I don't know how he does it, but George Lucas finds a way to consistently piss off Star Wars fans everywhere. For those of you haven't been keeping up with the latest intergalactic controversy, I felt it would be best for me to summarize it for you in three episodes. Afterward, feel free to chime in with your own thoughts on the subject. Okay, here goes:

  • The Star Wars Original Trilogy Limited Edition DVDs: Episode IV -- A New Hope: A long, long time ago on a planet that looks just like this one, George Lucas and friends announced plans to reunite fans with original theatrical versions of the first three Star Wars films. After holding out for years, releasing re-tooled pieces of filth and dumping out unsatisfying prequels, this news gave Star Wars geeks everywhere a brand, spanking new hope.
  • The Star Wars Original Trilogy Limited Edition DVDs: Episode V -- The Empire Strikes Back: With only three months before the DVDs would the shelves, fans were feeling pretty damn good about the whole thing. While they disagreed with Lucas' choice to hold out on releasing the original theatrical versions for so long, they pushed their hatred aside and welcomed the anticipation. However, a dark cloud was brewing up ahead. See, word got out that these new versions would not come in anamorphic widescreen. Dun. Dun. Dun. In fact, not only were they not being re-mastered, but all three films would come from laserdiscs released in the 90s. That's right, back when the DVD was going through puberty, we had something called the laserdisc. George Lucas was putting out cheap bootleg versions of his own films. The fans were defeated. Their hearts frozen in time.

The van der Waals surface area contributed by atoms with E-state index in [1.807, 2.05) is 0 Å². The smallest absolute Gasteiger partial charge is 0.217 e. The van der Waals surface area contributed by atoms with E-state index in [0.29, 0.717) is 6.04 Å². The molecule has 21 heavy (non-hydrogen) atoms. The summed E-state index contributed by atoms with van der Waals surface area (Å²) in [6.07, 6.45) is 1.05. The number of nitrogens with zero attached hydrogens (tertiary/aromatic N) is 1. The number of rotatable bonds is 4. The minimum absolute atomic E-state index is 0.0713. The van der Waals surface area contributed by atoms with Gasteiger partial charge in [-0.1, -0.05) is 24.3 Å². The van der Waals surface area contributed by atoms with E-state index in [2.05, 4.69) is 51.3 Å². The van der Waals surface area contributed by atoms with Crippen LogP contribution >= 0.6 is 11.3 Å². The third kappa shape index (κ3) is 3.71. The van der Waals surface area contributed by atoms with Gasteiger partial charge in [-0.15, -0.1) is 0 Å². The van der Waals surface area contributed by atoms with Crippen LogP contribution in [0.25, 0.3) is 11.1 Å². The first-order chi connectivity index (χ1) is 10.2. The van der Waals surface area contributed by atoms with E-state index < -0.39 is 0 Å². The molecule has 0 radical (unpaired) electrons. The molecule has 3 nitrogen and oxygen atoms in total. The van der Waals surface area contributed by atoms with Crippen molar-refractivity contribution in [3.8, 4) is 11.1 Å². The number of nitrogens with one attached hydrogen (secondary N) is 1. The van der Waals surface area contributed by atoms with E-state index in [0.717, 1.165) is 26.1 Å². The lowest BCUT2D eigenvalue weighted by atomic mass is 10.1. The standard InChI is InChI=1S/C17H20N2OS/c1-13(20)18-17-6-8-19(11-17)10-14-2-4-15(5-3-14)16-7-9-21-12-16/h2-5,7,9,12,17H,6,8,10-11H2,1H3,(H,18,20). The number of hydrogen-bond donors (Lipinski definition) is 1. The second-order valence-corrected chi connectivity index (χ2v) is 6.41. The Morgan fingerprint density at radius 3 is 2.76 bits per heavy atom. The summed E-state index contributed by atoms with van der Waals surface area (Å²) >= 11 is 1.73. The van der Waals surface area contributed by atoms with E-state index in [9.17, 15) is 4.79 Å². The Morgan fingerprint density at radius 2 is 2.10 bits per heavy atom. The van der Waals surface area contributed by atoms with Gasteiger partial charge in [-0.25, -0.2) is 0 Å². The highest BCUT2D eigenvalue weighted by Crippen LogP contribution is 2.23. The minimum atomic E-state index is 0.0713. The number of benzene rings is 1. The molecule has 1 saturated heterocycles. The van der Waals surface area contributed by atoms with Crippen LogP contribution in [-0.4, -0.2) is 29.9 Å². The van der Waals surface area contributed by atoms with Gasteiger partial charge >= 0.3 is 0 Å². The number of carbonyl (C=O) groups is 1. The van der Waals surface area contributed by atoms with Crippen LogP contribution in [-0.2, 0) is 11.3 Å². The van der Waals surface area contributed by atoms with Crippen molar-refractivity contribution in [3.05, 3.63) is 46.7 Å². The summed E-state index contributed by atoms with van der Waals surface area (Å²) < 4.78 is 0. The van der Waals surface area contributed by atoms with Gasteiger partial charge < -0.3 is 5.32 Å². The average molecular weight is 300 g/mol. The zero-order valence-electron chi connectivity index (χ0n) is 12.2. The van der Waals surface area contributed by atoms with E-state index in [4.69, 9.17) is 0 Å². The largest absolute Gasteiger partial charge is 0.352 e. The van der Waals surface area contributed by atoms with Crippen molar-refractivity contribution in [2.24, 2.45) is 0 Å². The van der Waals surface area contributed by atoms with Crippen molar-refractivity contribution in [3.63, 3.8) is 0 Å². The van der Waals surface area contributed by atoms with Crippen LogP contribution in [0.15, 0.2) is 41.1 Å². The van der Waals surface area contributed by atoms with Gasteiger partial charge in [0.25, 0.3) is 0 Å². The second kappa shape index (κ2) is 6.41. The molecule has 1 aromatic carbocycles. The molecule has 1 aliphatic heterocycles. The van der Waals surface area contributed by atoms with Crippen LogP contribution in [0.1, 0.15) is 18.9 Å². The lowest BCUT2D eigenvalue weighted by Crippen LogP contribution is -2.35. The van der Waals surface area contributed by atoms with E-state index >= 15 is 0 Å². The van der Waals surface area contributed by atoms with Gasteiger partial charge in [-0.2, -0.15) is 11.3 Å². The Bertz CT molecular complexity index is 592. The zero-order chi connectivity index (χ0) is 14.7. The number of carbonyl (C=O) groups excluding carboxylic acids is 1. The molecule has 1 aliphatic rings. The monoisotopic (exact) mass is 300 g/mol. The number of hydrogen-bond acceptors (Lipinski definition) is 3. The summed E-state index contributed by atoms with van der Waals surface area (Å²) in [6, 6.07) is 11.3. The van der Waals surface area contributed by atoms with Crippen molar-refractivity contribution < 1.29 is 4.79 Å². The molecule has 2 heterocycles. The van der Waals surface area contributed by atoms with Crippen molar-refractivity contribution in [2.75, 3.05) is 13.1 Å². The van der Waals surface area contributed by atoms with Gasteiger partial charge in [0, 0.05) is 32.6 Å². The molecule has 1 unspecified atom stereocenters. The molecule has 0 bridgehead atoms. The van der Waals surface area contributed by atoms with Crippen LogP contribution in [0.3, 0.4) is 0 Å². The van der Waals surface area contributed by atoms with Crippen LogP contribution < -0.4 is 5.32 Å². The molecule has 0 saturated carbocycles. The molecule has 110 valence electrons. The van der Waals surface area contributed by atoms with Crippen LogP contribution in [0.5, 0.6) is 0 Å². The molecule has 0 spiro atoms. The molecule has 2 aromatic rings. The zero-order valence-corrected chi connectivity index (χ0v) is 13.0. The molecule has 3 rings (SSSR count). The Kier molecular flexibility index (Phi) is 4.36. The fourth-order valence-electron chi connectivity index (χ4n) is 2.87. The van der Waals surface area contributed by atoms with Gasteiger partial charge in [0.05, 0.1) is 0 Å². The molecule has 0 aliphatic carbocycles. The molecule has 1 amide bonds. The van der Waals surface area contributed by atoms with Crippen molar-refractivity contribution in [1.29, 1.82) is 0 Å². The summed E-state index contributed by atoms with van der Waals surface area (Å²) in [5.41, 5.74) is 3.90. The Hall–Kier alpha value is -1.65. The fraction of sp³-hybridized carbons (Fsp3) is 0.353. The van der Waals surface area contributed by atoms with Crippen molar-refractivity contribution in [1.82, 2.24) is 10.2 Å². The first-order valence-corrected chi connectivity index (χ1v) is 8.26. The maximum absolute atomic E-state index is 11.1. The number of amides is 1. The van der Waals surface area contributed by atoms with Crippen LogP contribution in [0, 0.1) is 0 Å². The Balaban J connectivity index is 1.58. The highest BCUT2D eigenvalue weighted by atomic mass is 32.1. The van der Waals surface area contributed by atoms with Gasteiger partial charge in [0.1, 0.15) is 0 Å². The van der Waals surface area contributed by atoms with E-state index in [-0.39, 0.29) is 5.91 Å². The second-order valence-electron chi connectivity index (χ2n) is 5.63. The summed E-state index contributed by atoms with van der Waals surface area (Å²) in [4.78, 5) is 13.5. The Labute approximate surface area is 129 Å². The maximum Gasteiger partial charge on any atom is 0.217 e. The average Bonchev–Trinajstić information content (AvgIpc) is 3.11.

• The Star Wars Original Trilogy Limited Edition DVDs: Episode VI -- The Dark Side Always Wins: News of the anamorphic abandonment spread wide, and soon fans everywhere were taking a stand. "How dare Lucas screw us again!", they cried. In response to the massive revolt, Lucasfilm defended the move by saying, in so many words, that they worked damn hard restoring the negatives for the DVD releases in 2004, and that they alone represented Lucas' original vision for the trilogy. Screw those old versions -- we're giving them to you in bonus discs, so quit your bitching. In the end, while the fans outnumbered Lucasfilm by billions, the company would not budge. Take it or leave it, the new limited edition DVDs hit the shelves on September 14.
categories Movies, Cinematical